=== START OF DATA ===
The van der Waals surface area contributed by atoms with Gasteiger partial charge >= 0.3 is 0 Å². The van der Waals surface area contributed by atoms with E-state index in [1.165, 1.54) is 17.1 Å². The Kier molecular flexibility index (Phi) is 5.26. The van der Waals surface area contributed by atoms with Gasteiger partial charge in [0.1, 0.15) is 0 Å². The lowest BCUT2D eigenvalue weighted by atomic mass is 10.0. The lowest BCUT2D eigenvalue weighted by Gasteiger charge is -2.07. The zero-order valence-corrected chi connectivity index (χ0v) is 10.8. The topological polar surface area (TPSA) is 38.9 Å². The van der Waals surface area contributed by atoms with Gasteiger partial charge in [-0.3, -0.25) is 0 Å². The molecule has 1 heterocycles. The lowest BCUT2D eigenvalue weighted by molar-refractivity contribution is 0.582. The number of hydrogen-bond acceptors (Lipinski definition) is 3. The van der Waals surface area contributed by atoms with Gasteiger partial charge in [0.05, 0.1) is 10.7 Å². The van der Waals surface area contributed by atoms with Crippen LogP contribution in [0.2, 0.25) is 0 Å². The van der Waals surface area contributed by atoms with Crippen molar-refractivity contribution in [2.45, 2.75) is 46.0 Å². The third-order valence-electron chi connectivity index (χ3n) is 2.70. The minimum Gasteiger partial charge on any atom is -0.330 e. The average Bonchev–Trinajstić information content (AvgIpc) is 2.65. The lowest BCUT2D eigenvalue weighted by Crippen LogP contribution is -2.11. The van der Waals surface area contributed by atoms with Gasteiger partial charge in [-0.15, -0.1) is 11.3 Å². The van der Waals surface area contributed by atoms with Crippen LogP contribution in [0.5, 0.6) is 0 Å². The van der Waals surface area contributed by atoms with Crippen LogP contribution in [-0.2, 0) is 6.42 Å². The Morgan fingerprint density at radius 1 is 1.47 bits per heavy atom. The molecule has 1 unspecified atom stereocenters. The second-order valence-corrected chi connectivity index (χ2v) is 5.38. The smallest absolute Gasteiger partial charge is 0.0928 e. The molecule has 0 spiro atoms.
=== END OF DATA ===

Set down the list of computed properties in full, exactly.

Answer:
The van der Waals surface area contributed by atoms with Gasteiger partial charge >= 0.3 is 0 Å². The van der Waals surface area contributed by atoms with E-state index in [1.165, 1.54) is 17.1 Å². The Kier molecular flexibility index (Phi) is 5.26. The van der Waals surface area contributed by atoms with Gasteiger partial charge in [0.1, 0.15) is 0 Å². The lowest BCUT2D eigenvalue weighted by atomic mass is 10.0. The lowest BCUT2D eigenvalue weighted by Gasteiger charge is -2.07. The zero-order valence-corrected chi connectivity index (χ0v) is 10.8. The topological polar surface area (TPSA) is 38.9 Å². The van der Waals surface area contributed by atoms with Gasteiger partial charge in [-0.3, -0.25) is 0 Å². The molecule has 1 heterocycles. The lowest BCUT2D eigenvalue weighted by molar-refractivity contribution is 0.582. The number of hydrogen-bond acceptors (Lipinski definition) is 3. The van der Waals surface area contributed by atoms with Gasteiger partial charge in [0.05, 0.1) is 10.7 Å². The van der Waals surface area contributed by atoms with Crippen LogP contribution in [0.2, 0.25) is 0 Å². The van der Waals surface area contributed by atoms with Crippen molar-refractivity contribution in [2.45, 2.75) is 46.0 Å². The third-order valence-electron chi connectivity index (χ3n) is 2.70. The minimum Gasteiger partial charge on any atom is -0.330 e. The average Bonchev–Trinajstić information content (AvgIpc) is 2.65. The lowest BCUT2D eigenvalue weighted by Crippen LogP contribution is -2.11. The van der Waals surface area contributed by atoms with Gasteiger partial charge in [-0.15, -0.1) is 11.3 Å². The van der Waals surface area contributed by atoms with Crippen LogP contribution in [0.5, 0.6) is 0 Å². The van der Waals surface area contributed by atoms with Crippen LogP contribution in [-0.2, 0) is 6.42 Å². The Morgan fingerprint density at radius 1 is 1.47 bits per heavy atom. The molecule has 1 unspecified atom stereocenters. The second-order valence-corrected chi connectivity index (χ2v) is 5.38. The smallest absolute Gasteiger partial charge is 0.0928 e. The molecule has 0 spiro atoms.